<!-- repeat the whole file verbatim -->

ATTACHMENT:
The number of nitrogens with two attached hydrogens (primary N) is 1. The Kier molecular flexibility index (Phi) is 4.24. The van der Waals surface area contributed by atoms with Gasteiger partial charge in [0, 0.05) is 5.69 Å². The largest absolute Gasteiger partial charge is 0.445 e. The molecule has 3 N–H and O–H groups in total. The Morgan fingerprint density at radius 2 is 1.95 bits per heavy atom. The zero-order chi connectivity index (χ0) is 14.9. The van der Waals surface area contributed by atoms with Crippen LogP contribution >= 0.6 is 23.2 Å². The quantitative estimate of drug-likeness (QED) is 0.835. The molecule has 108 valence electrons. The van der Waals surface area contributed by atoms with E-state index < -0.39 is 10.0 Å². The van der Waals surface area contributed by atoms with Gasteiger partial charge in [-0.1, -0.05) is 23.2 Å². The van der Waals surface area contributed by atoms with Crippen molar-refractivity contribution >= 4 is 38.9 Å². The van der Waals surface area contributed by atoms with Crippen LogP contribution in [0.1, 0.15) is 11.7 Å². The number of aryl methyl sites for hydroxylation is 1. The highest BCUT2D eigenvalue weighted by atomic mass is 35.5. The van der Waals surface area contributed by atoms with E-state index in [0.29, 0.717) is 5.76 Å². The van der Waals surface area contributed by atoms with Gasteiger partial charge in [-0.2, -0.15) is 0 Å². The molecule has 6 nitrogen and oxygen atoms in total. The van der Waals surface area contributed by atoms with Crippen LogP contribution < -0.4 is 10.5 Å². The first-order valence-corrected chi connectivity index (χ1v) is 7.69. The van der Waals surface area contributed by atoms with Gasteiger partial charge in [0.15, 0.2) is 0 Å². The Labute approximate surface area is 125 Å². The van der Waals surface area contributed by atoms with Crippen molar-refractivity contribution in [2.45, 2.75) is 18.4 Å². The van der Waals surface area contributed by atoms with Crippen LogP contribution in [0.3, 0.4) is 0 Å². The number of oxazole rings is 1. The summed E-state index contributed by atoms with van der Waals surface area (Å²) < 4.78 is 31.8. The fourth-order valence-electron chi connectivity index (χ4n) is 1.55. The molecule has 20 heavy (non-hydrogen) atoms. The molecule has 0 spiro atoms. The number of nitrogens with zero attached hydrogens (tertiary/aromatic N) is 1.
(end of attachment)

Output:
The number of nitrogens with two attached hydrogens (primary N) is 1. The Kier molecular flexibility index (Phi) is 4.24. The van der Waals surface area contributed by atoms with Gasteiger partial charge in [0, 0.05) is 5.69 Å². The largest absolute Gasteiger partial charge is 0.445 e. The molecule has 3 N–H and O–H groups in total. The Morgan fingerprint density at radius 2 is 1.95 bits per heavy atom. The zero-order chi connectivity index (χ0) is 14.9. The van der Waals surface area contributed by atoms with Crippen LogP contribution >= 0.6 is 23.2 Å². The quantitative estimate of drug-likeness (QED) is 0.835. The molecule has 108 valence electrons. The van der Waals surface area contributed by atoms with E-state index < -0.39 is 10.0 Å². The van der Waals surface area contributed by atoms with Gasteiger partial charge in [-0.1, -0.05) is 23.2 Å². The van der Waals surface area contributed by atoms with Crippen molar-refractivity contribution >= 4 is 38.9 Å². The van der Waals surface area contributed by atoms with Crippen LogP contribution in [0.1, 0.15) is 11.7 Å². The number of aryl methyl sites for hydroxylation is 1. The highest BCUT2D eigenvalue weighted by atomic mass is 35.5. The van der Waals surface area contributed by atoms with E-state index in [0.29, 0.717) is 5.76 Å². The van der Waals surface area contributed by atoms with Gasteiger partial charge in [-0.2, -0.15) is 0 Å². The molecule has 6 nitrogen and oxygen atoms in total. The van der Waals surface area contributed by atoms with Crippen LogP contribution < -0.4 is 10.5 Å². The first-order valence-corrected chi connectivity index (χ1v) is 7.69. The van der Waals surface area contributed by atoms with Gasteiger partial charge in [0.15, 0.2) is 0 Å². The Labute approximate surface area is 125 Å². The van der Waals surface area contributed by atoms with Crippen molar-refractivity contribution in [2.45, 2.75) is 18.4 Å². The van der Waals surface area contributed by atoms with Crippen LogP contribution in [0.3, 0.4) is 0 Å². The number of oxazole rings is 1. The summed E-state index contributed by atoms with van der Waals surface area (Å²) < 4.78 is 31.8. The fourth-order valence-electron chi connectivity index (χ4n) is 1.55. The molecule has 20 heavy (non-hydrogen) atoms. The molecule has 0 spiro atoms. The number of nitrogens with zero attached hydrogens (tertiary/aromatic N) is 1.